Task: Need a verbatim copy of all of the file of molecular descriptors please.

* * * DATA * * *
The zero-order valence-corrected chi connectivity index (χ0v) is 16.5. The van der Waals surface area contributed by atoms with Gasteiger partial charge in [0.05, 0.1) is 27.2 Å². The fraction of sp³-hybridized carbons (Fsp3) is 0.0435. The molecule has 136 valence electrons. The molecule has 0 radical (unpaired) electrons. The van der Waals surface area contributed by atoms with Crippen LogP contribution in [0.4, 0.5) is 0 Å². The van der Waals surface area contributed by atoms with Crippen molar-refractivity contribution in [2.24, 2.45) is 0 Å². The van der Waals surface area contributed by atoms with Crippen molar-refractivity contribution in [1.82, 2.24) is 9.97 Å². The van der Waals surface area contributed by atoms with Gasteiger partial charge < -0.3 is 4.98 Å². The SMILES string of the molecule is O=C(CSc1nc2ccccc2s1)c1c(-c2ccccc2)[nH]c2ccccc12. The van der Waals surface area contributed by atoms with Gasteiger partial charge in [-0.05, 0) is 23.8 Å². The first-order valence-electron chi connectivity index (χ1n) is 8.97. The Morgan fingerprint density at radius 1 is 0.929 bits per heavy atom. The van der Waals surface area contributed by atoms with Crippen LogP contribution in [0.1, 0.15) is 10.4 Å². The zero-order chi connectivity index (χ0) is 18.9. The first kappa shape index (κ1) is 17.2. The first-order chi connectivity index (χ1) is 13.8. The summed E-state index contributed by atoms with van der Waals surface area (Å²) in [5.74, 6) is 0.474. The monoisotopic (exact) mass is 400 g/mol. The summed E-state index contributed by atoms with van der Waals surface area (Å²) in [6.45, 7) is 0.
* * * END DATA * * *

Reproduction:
The zero-order valence-corrected chi connectivity index (χ0v) is 16.5. The van der Waals surface area contributed by atoms with Gasteiger partial charge in [0.05, 0.1) is 27.2 Å². The fraction of sp³-hybridized carbons (Fsp3) is 0.0435. The molecule has 136 valence electrons. The molecule has 0 radical (unpaired) electrons. The van der Waals surface area contributed by atoms with Crippen LogP contribution in [0.4, 0.5) is 0 Å². The van der Waals surface area contributed by atoms with Crippen molar-refractivity contribution in [2.24, 2.45) is 0 Å². The van der Waals surface area contributed by atoms with Crippen molar-refractivity contribution in [1.82, 2.24) is 9.97 Å². The van der Waals surface area contributed by atoms with Gasteiger partial charge < -0.3 is 4.98 Å². The SMILES string of the molecule is O=C(CSc1nc2ccccc2s1)c1c(-c2ccccc2)[nH]c2ccccc12. The van der Waals surface area contributed by atoms with Gasteiger partial charge in [-0.05, 0) is 23.8 Å². The first-order valence-electron chi connectivity index (χ1n) is 8.97. The Morgan fingerprint density at radius 1 is 0.929 bits per heavy atom. The van der Waals surface area contributed by atoms with Crippen LogP contribution in [0.1, 0.15) is 10.4 Å². The zero-order chi connectivity index (χ0) is 18.9. The first kappa shape index (κ1) is 17.2. The first-order chi connectivity index (χ1) is 13.8. The summed E-state index contributed by atoms with van der Waals surface area (Å²) in [5.74, 6) is 0.474. The monoisotopic (exact) mass is 400 g/mol. The summed E-state index contributed by atoms with van der Waals surface area (Å²) in [6.45, 7) is 0.